Many Autistic People Get Lost VERY Easily

Black and white photo of street signs with text that reads, "Many autistic people get lost very easily".

When I say many autistic people get lost easily, I don’t mean it just happens on unfamiliar streets and locations when we’re driving. I mean it can happen anywhere, even places we should be familiar with.

Now, I know not all autistic people have this issue. In fact, some have an excellent sense of direction.

Me? Not at all! I used to get so lost driving on what should have been familiar streets that I basically refused to leave my house unless it was to go to work, therapy, school, and the grocery store until GPS was invented.

Maps utterly confounded me, and driving directions made no sense to me whatsoever. When I did get lost and stopped to ask for directions, the person could have been speaking perfect English, and I couldn’t understand what they were saying.

Words like “south, north, east, and west” meant nothing to me. (They still don’t.) “Three blocks down?” What the heck is a block? Wilson Street? Are you kidding? Nope.

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The best way to improve communication with your autistic loved one is to understand how your autistic loved one’s mind works! Intentions, motivations, and personal expressions (facial expressions or lack thereof, body language, etc.), are often quite different in autistic people than they are in neurotypical people.

Experience a better understanding of your autistic loved one by reading books about life from an autistic perspective as well as stories that feature autistic characters. You’ll have so many “Ah ha!” moments and start seeing your autistic loved one in a different light (and you’ll have a better understanding of their behaviors, which you may have been misinterpreting up until now).

Books I recommend for a better understanding of your autistic loved one:

Thankfully, GPS expanded my horizons a bit, but I’m still fearful of driving on highways for other reasons (that’s another post), so it helped, but it only went so far.

I don’t just get lost while driving. I can get lost in a large office building and have trouble finding the exit. I can get lost trying to find my seat at a restaurant if I get up to go to the bathroom. I can even get lost in a house if it’s big enough.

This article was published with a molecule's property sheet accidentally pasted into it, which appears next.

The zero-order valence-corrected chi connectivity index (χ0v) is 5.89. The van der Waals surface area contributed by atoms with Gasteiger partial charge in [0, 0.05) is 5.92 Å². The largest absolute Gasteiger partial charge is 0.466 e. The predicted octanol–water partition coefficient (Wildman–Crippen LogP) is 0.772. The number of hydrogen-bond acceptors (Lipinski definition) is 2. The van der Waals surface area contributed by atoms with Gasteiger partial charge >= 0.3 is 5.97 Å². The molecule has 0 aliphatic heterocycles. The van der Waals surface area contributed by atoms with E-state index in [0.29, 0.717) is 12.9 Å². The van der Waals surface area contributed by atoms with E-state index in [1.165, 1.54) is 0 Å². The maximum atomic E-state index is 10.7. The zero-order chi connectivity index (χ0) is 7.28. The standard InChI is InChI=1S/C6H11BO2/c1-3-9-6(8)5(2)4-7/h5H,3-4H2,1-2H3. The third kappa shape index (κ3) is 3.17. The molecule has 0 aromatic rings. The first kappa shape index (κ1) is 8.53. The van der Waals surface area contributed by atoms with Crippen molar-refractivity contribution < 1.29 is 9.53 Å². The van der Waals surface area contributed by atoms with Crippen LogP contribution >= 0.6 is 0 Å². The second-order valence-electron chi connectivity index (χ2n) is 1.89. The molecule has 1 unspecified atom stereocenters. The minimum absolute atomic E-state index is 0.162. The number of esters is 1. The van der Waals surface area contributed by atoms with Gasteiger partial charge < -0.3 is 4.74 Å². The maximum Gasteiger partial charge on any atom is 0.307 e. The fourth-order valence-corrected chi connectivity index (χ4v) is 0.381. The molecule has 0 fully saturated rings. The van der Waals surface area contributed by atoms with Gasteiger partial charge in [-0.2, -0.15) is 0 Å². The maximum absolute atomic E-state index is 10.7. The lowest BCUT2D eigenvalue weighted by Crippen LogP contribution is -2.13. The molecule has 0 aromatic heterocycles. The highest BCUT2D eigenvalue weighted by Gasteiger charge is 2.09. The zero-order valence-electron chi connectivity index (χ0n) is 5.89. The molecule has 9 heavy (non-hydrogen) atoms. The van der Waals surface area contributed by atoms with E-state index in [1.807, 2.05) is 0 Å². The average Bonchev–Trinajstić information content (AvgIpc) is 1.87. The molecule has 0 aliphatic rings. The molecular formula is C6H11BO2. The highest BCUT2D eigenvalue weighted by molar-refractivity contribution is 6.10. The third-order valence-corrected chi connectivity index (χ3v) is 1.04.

– Jaime A. Heidel

I can lose my car in a parking lot. I know, everyone does this, but it gets ridiculous after a while of frantic searching. To combat this, I say the number of the lot I parked in over and over and over in my head as I’m walking into the store.

Don’t even get me started on when buildings change or get knocked down, and my familiar landmarks are taken away. That’s MY uncanny valley. I might as well be driving on another planet all of a sudden.

If you didn’t get this from what I’ve been writing, I stay home A LOT, and I always travel the same exact roads.

If a road is closed, unless the detour is clearly marked step by step, I have to turn around and go home.

Why does this happen? I don’t know. I have always been this way. I can’t even imagine what it’s like to have a sense of direction.

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4 Responses

  1. Mariam Mohammad says:

    🤣🤣🤣🤣🤣 I can fell you sister, that’s exactly what happeneds to me.
    But the thing is, l have ADHD, though I suspect that I might also have ASD

  1. April 20, 2020

    […] I wrote the post about getting lost easily, it jogged a memory. A long time ago, when I had a different therapist, I told her I got lost all […]

  2. July 13, 2020

    […] when I read comments like, “Oh, so and so gets so mad when I do that”. For example, the post I did about getting lost. So many people made a comment similar to […]

  3. July 30, 2020

    […] was behind the wheel of my car again, the two routes would be mish-mashed together in my head, and I would get hopelessly lost, panicking and sobbing all the […]

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